YouTube: to love it, or not to love it? It’s a marvellous teaching tool–I show my cello students videos of Miklos Perenyi’s supremely fluid left-hand shifting technique at least once a week, for example–and a great free music resource that I would have adored in my poor and hungry student days. (Let us not speak of the untold hours we also spend looking at videos of baby animals doing amusing things.)
But what is it that we’re really getting for free? Many musicians post YouTube videos of themselves–I’m no exception–for the exposure and the free publicity, but it’s pretty obvious that thousands of videos directly violate copyright.
I used to think that this was an oversight on YouTube’s part, and that if someone informed their management that a video wasn’t strictly legal, they’d take it down.
That was until I entered a dispute with them recently. If you go to YouTube and type “Miranda Wilson cello” into the search box, some of the first things that come up are old, low-quality recordings of my former quartet. These videos were posted without our permission by the University of Colorado’s new music concert series administrators during our long-ago residency there.
When, some time ago, I first discovered these videos on YouTube, I wrote to the director of the concert series, stipulating that we had not given permission for them to be on YouTube, and requesting that they be removed. I added that the performances were not at a standard that represented how we wished to be known. The reply was terse: all resident quartets are required, on taking up their residency, to sign a waiver allowing the University of Colorado to broadcast recordings of them online as they saw fit.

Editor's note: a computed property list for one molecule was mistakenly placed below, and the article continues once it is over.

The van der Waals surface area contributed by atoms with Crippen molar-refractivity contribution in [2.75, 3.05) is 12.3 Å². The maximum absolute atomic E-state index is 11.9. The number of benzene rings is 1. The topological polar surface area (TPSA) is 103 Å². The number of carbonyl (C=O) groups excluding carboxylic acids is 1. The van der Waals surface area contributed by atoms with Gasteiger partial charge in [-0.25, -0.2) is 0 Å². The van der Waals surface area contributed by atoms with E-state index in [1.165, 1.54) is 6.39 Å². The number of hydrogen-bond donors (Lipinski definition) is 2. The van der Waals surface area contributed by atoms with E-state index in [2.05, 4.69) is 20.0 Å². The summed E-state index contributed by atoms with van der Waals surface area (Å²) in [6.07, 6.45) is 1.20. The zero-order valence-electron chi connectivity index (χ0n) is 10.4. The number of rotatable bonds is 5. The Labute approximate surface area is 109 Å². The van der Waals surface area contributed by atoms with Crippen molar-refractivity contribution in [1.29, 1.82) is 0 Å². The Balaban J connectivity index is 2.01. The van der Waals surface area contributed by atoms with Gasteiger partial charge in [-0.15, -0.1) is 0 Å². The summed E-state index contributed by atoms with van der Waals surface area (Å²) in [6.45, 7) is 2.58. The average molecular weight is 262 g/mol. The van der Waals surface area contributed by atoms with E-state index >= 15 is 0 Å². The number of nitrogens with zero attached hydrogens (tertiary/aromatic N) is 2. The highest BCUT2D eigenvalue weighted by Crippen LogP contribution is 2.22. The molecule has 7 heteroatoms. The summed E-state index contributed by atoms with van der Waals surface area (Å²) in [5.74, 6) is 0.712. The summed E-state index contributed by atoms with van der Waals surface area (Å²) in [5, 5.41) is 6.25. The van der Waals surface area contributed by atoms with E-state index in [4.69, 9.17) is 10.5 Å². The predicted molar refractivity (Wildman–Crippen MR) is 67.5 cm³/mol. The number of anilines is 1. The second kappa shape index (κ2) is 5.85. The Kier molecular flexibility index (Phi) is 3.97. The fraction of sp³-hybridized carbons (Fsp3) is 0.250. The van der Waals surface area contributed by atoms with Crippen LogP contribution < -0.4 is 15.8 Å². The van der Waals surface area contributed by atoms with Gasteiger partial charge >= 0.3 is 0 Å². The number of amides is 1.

I replied that we had refused to sign the waiver, with the agreement of the administrators of the music department. There was no response to this e-mail, even though I wrote back several times.
So I took the matter to YouTube, in a back-and-forth that has consumed much of my time. I told them that the video had been posted without performer permission, but YouTube was only interested in the composer’s copyright. It wrote back informing me that I had no grounds to request the removal of the videos.
If the person who posted the video won’t listen to me and YouTube doesn’t think I have a leg to stand on, where does this leave my current relationship with YouTube’s services? It goes without saying that I’m exceedingly cross, and with this in mind, might it not be ethically consistent to stop using YouTube altogether? This would be inconvenient, since I regularly upload videos of my students’ lessons and recitals on the “unlisted” setting for educational purposes. I will, however, stop viewing videos that have clearly been posted without the performers’ consent.
In any case, this problem offers a discomfiting view of the changing music industry. The work that used to pay the rent–the sale of recordings–now isn’t expected to make us a dime, particularly since Spotify doesn’t pay artists anything much and YouTube doesn’t pay them at all. If performers’ rights are now meaningless, what have we left that does belong to us?